Some of the medications that are prescribed are antidepressants or Serotonin Reuptake Inhibitors (SSRIs) or Serotonin-Norepinephrine Reuptake Inhibitors (SNRIs). Evidence found that a combination of antidepressants and antipsychotic medications is more effective than either therapy alone or medications alone. The medications that are prescribed are:

  • Asenapine (Saphris)
  • Cariprazine (Vraylar)
  • Quetiapine (Seroquel)
  • Risperidone (Risperdal)
  • Aripiprazole Abilify)
  • Olanzapine (Zyprexa)

However, there may be certain risks associated with medications. A 2020 study found that adding an atypical antipsychotic, especially quetiapine, risperidone, aripiprazole, or olanzapine, to an antidepressant is associated with an increased risk of death. A 2013 study pointed out that it is plausible that if higher doses of fluoxetine had been used, it could have produced greater reductions in depressive symptoms.

2. Electroconvulsive Therapy (ECT)

A 1991 study 18 pointed out that electroconvulsive therapy is a highly effective treatment method for people with this condition who don’t respond to traditional medications. It is equally effective as the suggested pharmacological first-line treatment. A 1992 study 19 found that ECT was significantly more effective than pharmacotherapies. A 2013 study 20 suggested that this therapy provides rapid relief and is also recommended for those struggling with suicidal thoughts. This electric shock therapy has proven to be safe and effective with psychotic depressive symptoms. It is usually performed by a psychiatrist wherein a carefully controlled electric current through the brain. This creates a mild seizure that impacts the levels of neurotransmitters in the brain. This aims to ease severe depressive and psychotic symptoms. It is typically performed under general anesthesia.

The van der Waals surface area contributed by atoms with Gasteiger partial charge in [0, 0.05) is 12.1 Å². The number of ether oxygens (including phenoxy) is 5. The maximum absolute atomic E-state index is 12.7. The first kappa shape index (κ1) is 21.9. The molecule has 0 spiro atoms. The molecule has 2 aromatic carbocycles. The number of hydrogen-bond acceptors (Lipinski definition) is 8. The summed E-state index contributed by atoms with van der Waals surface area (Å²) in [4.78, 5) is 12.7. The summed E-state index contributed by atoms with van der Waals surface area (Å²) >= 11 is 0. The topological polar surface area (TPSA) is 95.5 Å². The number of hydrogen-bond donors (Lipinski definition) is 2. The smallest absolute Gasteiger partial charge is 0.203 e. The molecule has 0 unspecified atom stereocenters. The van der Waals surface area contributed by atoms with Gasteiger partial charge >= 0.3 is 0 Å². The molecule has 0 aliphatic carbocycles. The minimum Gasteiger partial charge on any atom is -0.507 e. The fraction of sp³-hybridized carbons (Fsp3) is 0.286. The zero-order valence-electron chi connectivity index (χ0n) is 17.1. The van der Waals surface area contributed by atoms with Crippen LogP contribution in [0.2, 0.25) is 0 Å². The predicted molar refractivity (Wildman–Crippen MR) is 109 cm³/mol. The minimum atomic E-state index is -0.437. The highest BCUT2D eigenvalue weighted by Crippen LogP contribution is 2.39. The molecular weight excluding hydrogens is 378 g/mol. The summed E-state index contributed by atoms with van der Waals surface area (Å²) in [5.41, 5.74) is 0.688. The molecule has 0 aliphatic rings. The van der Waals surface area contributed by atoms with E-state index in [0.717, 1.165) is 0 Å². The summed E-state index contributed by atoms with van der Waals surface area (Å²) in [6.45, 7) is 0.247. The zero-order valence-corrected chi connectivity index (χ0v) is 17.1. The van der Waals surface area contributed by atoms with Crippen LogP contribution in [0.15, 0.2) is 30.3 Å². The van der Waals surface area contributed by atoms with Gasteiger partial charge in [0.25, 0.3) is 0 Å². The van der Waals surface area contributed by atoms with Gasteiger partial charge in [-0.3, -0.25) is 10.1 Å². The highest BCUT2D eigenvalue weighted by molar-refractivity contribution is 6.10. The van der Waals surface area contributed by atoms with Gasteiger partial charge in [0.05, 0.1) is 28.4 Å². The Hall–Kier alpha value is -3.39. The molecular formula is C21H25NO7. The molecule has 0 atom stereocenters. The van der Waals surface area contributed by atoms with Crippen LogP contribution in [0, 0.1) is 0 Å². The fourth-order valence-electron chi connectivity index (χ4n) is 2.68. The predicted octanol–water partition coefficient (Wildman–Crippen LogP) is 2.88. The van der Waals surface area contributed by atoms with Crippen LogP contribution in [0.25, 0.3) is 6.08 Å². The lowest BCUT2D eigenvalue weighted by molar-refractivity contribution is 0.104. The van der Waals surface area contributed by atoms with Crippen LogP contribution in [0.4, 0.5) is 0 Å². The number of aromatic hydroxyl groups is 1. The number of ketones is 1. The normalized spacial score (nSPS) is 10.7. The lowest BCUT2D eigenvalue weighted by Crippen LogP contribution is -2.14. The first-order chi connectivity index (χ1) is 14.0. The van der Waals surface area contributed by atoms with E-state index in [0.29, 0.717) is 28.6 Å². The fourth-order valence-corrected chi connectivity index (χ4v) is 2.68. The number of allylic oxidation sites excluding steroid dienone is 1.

3. Behavioral Activation (BA)

The behavioral activation is used to identify weekly specific goals and work towards meeting those goals. It is designed to increase your contact with positively rewarding activities. It is a customizable and personal treatment plan that is used to treat depressive symptoms. This treatment allows the patient with depression to cope with their negativity. The goal of behavioral activation is to increase engagement in functional, goal-directed, and valued activities to improve patient contact with environmental positive reinforcement. A 2016 study 21 found that behavioral activation proved to be effective in treating patients with depression.

Recovery From Psychotic Depression